Labour right-winger Chuka Umunna is using European issues as a device for self-promotion and to bash Corbyn, but on the Single Market he is right.
It will be abject if Labour ends up using its votes in the Commons to save the Tory government on a possible pro-Single-Market amendment which will be debated in the House of Lords on 8 May and may be backed by enough Tory rebels to defeat May unless Labour gives her its votes.
The Single Market means free movement of workers and free movement of trade, through a more-or-less common set of regulations, across Europe. There are Single Market rules which the labour movements of Europe, acting together, should seek to change, but the basic scheme of the Single Market is better than barriers, customs posts, and barbed-wire fences separating the peoples of Europe.
Umunna is most concerned for free movement of trade, and smooth supply chains for bosses based in Britain. In fact, he and his co-thinkers are anxious to explain that there are tricks and tweaks which could be used to limit free movement of workers even inside the Single Market.
For us as socialists, on the contrary, freedom of movement for people, and the easing of workers’ unity across borders, is the chief principle. We prefer, of course, to have smooth supply chains for factories rather than blocked-up ones, but for us that is secondary.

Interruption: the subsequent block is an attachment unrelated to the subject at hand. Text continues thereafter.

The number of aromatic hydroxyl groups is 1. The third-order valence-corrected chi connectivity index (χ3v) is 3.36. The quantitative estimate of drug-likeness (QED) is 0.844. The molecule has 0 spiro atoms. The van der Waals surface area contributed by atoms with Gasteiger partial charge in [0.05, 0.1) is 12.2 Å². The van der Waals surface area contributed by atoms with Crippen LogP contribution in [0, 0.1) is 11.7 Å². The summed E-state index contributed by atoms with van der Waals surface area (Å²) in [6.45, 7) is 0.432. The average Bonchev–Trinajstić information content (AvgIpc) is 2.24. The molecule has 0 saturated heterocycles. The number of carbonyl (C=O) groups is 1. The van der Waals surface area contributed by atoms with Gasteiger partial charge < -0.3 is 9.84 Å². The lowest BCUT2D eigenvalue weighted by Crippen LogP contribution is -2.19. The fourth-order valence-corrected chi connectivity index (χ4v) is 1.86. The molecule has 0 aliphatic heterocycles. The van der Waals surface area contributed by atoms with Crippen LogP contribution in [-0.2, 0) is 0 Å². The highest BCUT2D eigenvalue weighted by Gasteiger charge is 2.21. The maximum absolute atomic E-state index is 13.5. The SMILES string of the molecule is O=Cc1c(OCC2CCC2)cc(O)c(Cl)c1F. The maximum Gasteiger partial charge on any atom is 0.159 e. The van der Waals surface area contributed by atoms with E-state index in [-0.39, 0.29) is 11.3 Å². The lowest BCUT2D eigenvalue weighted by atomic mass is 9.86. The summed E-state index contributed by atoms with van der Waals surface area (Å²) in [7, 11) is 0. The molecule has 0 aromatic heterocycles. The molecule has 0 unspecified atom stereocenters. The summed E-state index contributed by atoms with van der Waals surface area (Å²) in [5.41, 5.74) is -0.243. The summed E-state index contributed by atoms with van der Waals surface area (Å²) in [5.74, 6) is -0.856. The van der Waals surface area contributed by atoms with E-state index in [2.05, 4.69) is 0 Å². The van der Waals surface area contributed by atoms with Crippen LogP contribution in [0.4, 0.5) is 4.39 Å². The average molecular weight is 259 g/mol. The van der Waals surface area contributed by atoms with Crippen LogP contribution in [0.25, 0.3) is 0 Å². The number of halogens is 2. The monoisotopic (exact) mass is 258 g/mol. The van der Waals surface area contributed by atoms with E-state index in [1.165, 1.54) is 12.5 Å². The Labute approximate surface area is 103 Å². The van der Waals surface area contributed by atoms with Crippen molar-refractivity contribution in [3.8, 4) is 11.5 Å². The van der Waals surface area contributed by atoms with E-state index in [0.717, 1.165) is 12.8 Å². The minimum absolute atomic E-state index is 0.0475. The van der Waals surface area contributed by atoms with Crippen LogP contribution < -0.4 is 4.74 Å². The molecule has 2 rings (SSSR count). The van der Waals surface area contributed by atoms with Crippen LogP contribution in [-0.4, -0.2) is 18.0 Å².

The Labour leaders’ position is evasive. The 2017 Labour manifesto called for “a strong emphasis on retaining the benefits of the Single Market and the Customs Union”. To this day no-one has explained what cunning scheme they might have to get the benefits of the Single Market... other than the Single Market itself, with of course due amendment.
It’s as if someone tells you that they want the benefits of taking the bus to work, but by mysterious scheme other than the actual bus.
Labour has shifted a bit from the 2017 manifesto on the Customs Union, on which the Tories are also in trouble. Now Labour says that it wants Britain to remain in the Customs Union (or at least “a” Customs Union, but it is hardly likely that one separate from the Union evolved over decades in Europe will pop up).
Scared of the reaction from pro-Brexit voters, Labour said flatly in the 2017 manifesto that “freedom of movement will end when we leave the European Union”. Labour comments in the wake of Windrush have softened that nasty statement, but not reversed.
As the Tories get deeper into trouble, socialists should work on rewinding and redressing Labour’s stance, starting with freedom of movement.